A Mark

I can taste it now; teasing at the tip,
Of my tongue as I drink greedily in,
With one hungry gulp of self-serving sin.
I waited at first, for chance to unzip,
The secret you held just close to your hip.
A mark that showed me where I could begin
And lead me to a place in which you’d pin
Me to you with an unknowing firm grip.
It’s grown stronger now so don’t let it become,
A reason by which to forget how sweet,
An elixir we shared; free of jitter,
A medicine to rouse the secret numb.
I know though in time, drowning in effete,
The last sip I take, wincing; is bitter.

Something we hadn’t forgotten

For weeks the heat has built, with the sky a permanent pale wash of blue. It’s as if the earth is storing all of its energy and taking in one long, deep breath before it rages. Today this long summer seems to rest on the edge of a precipice and, as the sun crawls lethargically across the sky, the trees begin to stir faster and the wind pulls and pushes the cooling air. There is an energy that can almost be grasped. The storm is coming.

I step outside, breathing in the moment. I’ve always loved days like these. Memories of running barefoot into the street, arms aloft under heavy August showers. Spinning wildly, becoming increasingly dizzy with ecstasy as soaking clothes cling to my skin.  Before I had even begun understand it, this summer rain had always held a promise of new possibilities. Today is no exception.

I turn a corner and stand still, breathing in deep. The street I stare down is such a familiar sight to me yet in this moment, it seems to take on a new life, a new meaning transcendent to anything else. The road is a dead end adorned by a wire fence that holds behind it endless miles of corn field, country paths and hours of memories. What is it about being home? After several sporadic visits to the place I’d grown up, I had expected the constant nostalgia to end, yet it returns with the same intensity with each and every visit. Am I the only one that experiences this with such force? Perhaps I’ve just been wired in such a way that my memory is inclined to constantly recount the endless halcyon days of youth. I’m addicted to the melancholia of it all.

Reaching the end of the street I press down on the barbed wire, strategically placing my fingers between the barbs before swinging each leg over in turn. This ‘leap’ into the field was once so much more of an effort during countless days spent bounding over into the long grass below. I would spend hours here with my childhood friend, Sarah, diving into the thick mass with green-stained knees, drunk on its unique earthy scent. Even now I can feel her soft breath on my cheek as we lay in hiding and that electric sensation between our hands as they rest just beyond touching – the air thick with possibility.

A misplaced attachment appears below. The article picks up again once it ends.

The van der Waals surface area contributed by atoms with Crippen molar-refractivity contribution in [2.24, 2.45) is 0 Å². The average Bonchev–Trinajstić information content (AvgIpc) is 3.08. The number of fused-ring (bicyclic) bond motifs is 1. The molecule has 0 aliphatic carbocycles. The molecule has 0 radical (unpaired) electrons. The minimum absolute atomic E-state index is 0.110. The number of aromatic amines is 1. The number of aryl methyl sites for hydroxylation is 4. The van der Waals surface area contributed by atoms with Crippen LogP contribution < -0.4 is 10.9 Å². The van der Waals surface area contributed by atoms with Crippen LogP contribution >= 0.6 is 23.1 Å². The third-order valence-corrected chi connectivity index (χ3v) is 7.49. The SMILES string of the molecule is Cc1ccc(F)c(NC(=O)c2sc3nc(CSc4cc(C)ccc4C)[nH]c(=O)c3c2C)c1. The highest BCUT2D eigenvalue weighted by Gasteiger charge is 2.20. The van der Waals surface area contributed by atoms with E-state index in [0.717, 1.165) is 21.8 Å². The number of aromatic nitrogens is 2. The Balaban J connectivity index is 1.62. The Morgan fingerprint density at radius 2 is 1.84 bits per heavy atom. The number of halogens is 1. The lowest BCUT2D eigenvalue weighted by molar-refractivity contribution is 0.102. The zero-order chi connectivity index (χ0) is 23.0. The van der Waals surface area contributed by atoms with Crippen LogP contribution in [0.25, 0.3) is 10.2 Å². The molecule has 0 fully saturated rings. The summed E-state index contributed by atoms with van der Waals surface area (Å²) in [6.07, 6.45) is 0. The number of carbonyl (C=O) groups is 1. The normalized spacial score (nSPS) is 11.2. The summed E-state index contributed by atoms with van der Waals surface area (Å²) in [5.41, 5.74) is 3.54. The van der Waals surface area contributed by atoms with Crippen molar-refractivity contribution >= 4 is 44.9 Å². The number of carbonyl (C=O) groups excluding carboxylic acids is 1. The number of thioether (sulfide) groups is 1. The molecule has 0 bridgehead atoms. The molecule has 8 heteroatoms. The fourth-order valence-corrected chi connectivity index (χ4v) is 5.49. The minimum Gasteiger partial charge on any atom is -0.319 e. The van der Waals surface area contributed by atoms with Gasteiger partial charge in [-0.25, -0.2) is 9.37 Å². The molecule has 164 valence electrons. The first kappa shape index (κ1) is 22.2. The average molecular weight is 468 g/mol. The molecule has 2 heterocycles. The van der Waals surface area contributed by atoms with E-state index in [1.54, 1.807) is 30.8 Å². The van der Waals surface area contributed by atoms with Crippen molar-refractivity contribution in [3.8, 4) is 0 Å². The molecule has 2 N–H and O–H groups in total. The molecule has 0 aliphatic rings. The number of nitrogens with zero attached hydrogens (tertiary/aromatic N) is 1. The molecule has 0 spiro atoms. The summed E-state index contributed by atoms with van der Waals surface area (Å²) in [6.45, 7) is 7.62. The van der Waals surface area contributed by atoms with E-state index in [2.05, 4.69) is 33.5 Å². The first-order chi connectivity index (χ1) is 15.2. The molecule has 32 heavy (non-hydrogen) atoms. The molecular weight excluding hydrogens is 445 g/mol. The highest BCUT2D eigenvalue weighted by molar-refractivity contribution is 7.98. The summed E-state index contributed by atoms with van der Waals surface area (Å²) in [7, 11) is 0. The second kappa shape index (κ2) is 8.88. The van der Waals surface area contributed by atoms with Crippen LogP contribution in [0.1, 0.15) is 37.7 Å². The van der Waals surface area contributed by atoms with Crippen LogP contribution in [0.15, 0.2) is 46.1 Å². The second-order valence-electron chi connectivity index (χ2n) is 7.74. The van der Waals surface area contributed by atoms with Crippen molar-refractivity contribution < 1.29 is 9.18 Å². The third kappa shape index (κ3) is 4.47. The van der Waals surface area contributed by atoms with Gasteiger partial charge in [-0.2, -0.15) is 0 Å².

Almost two decades since, I look out onto anaemic, arid earth. Stepping into the field, the brittle needles scratch at my bare ankles before snapping under my weight. A shadow edges its way across the field. I look up to see a light wisp of cloud beginning to form above. A breeze rattles through the field before falling silent again. Those days in the lush field suddenly seem long ago. As I look down at the barren dirt, the present becomes a graveyard to the past – longing for what has been and dreading what is to come.

I carry on.  The field is wrapped over a gentle slope that creeps down to a narrow footpath. I would walk here so often with Sarah as we grew older into our late teens. It became synonymous with the evenings and weekends we’d spend together. I could’ve walked this path a thousand times with her and it wouldn’t have been enough. When nothing stands in the way of perfection, its fragility remains protected and those wrapped up in it remain blind to its ability to crack. Everything was somehow more real in those days. We still had the ability to be profoundly affected by something that today we seem to have inevitably become desensitised to. We withdraw further into ourselves and leave the paradise of teenage years behind for adult life.

As we grew older, we stayed together. She seemed to flourish with each year as she devoured opportunity and savoured the possibilities of life. I was exactly the opposite. By my late twenties, I had fallen into a state of depression, leaving me bitter without reason and ruthlessly anti-social. I was dragging her down with me before she even realised it. We were married. What choice did she have?  She stood as a testament to that often forgotten vow, made one day in a haze of ecstasy. While her family had long turned against me, she couldn’t give up. She couldn’t let go of the memory of love. Maybe once I had helped her forget the world, but soon it became clear the world had forgotten us both.

I reach the end of the path and turn back to look down it. The sky is heavy to the point of bursting now and the trees begin to moan under its weight. I realise that the last good thing I did for her was leave her.  She bore my burden for too long. So I find myself here, remembering her as a series of summers. In front of me is a wooden gate that opens onto a small bridge, beyond which stands a lone oak tree.  I can just make out it’s highest branches from here; still as green and majestic as I remember.